1. Section 3(2), Carbon Credit Trading Scheme, 2023.
2. Section 3(3), Carbon Credit Trading Scheme, 2023.
3. Section 4, Carbon Credit Trading Scheme, 2023.
4. Section 5(1), Carbon Credit Trading Scheme, 2023.
5. Section 5(2), Carbon Credit Trading Scheme, 2023.
6. Section 6(1), Carbon Credit Trading Scheme, 2023.
7. Section 7(2)(d), Carbon Credit Trading Scheme, 2023.
8. Section 2(1)(b), Carbon Credit Trading Scheme, 2023.
9. Section 9, Carbon Credit Trading Scheme, 2023.
10. Section 11(3), Carbon Credit Trading Scheme, 2023.
11. Section 11(1), Carbon Credit Trading Scheme, 2023.
12. Kyle Powys Whyte, ‘Indigeneity in Geoengineering Discourses: Some Considerations’ (2018) 21 Ethics, Policy & Environment 289 <https://www.tandfonline.com/doi/full/10.1080/21550085.2018.1562529> accessed 7 July 2023.
13. Osensang Pongen, ‘Reconceptualizing Carbon Datafication through Indigeneity’ (2023) 4 Digital Geography and Society 100053 <https://linkinghub.elsevier.com/retrieve/pii/S2666378323000053> accessed 7 July 2023.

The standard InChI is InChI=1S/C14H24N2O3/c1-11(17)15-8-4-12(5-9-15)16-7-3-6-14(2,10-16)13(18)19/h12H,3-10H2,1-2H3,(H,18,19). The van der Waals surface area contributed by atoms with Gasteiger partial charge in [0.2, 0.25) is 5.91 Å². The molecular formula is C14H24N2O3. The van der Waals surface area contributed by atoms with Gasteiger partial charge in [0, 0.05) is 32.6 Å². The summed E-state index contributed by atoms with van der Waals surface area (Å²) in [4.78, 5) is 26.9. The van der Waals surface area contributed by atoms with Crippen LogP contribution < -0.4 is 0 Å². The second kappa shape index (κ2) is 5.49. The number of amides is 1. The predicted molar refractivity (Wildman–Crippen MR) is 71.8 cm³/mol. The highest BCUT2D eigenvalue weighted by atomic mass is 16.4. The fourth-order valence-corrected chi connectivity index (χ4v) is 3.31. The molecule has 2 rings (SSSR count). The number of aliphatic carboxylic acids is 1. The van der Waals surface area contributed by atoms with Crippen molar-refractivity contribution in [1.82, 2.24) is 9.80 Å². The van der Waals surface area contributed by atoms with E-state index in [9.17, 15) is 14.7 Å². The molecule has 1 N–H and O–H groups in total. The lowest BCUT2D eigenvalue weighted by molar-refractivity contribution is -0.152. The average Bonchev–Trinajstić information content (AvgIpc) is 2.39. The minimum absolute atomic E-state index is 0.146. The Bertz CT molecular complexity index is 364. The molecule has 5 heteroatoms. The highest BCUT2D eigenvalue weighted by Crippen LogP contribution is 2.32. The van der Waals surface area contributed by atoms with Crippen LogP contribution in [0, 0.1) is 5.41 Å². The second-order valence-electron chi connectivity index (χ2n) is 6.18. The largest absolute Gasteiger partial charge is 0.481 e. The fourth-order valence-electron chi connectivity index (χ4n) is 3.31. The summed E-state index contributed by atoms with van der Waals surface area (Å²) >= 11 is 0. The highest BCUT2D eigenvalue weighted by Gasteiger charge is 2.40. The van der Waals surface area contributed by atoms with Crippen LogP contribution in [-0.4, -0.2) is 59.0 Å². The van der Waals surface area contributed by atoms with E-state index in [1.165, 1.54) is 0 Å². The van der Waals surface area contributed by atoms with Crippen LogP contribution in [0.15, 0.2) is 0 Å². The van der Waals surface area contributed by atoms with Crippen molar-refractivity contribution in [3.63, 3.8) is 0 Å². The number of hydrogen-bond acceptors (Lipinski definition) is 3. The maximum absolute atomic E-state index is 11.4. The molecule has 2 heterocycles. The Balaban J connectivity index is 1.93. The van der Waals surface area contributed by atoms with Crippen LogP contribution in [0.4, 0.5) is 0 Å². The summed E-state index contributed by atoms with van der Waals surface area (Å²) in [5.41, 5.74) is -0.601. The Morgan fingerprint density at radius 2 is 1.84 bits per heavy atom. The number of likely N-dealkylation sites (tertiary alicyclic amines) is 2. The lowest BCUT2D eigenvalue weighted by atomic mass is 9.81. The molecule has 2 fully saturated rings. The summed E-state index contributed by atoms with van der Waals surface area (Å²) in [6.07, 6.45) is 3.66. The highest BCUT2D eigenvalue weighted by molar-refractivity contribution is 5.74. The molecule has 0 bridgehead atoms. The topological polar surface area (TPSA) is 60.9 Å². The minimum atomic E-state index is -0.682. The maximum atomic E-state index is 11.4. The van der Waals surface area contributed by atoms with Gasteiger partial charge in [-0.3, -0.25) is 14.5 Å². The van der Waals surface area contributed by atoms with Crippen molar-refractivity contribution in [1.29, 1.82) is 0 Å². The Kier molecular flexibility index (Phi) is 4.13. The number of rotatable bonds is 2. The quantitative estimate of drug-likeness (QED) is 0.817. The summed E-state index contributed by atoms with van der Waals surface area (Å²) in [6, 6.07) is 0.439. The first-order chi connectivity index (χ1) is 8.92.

14. Betsy A Beymer-Farris and Thomas J Bassett, ‘The REDD Menace: Resurgent Protectionism in Tanzania’s Mangrove Forests’ (2012) 22 Global Environmental Change 332 <https://linkinghub.elsevier.com/retrieve/pii/S0959378011001932> accessed 7 July 2023.
15. Connor Cavanagh and Tor A Benjaminsen, ‘Virtual Nature, Violent Accumulation: The “Spectacular Failure” of Carbon Offsetting at a Ugandan National Park’ (2014) 56 Geoforum 55 <https://linkinghub.elsevier.com/retrieve/pii/S001671851400147X> accessed 7 July 2023.
16. Mariel Aguilar-Støen, ‘Better Safe than Sorry? Indigenous Peoples, Carbon Cowboys and the Governance of REDD in the Amazon’ (2017) 44 Forum for Development Studies 91 <https://www.tandfonline.com/doi/full/10.1080/08039410.2016.1276098> accessed 7 July 2023.
* The author wishes to acknowledge the insights provided by Shomona Khanna and Puja towards this piece.